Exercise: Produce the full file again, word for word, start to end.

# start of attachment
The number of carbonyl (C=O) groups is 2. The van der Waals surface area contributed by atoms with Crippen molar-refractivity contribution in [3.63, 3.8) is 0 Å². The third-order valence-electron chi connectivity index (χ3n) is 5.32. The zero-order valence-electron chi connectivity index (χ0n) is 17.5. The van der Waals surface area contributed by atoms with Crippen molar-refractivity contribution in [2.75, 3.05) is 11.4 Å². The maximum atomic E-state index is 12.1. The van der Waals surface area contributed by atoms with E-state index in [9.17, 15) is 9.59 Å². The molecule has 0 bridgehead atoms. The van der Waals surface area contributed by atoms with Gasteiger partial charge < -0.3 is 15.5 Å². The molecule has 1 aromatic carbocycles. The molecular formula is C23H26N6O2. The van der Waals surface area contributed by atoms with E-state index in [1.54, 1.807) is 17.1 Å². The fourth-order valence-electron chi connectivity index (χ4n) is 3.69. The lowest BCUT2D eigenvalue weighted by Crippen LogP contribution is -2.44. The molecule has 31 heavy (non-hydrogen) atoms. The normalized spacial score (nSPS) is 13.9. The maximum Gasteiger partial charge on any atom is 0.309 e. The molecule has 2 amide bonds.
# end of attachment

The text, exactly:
The number of carbonyl (C=O) groups is 2. The van der Waals surface area contributed by atoms with Crippen molar-refractivity contribution in [3.63, 3.8) is 0 Å². The third-order valence-electron chi connectivity index (χ3n) is 5.32. The zero-order valence-electron chi connectivity index (χ0n) is 17.5. The van der Waals surface area contributed by atoms with Crippen molar-refractivity contribution in [2.75, 3.05) is 11.4 Å². The maximum atomic E-state index is 12.1. The van der Waals surface area contributed by atoms with E-state index in [9.17, 15) is 9.59 Å². The molecule has 0 bridgehead atoms. The van der Waals surface area contributed by atoms with Gasteiger partial charge < -0.3 is 15.5 Å². The molecule has 1 aromatic carbocycles. The molecular formula is C23H26N6O2. The van der Waals surface area contributed by atoms with E-state index in [1.54, 1.807) is 17.1 Å². The fourth-order valence-electron chi connectivity index (χ4n) is 3.69. The lowest BCUT2D eigenvalue weighted by Crippen LogP contribution is -2.44. The molecule has 31 heavy (non-hydrogen) atoms. The normalized spacial score (nSPS) is 13.9. The maximum Gasteiger partial charge on any atom is 0.309 e. The molecule has 2 amide bonds.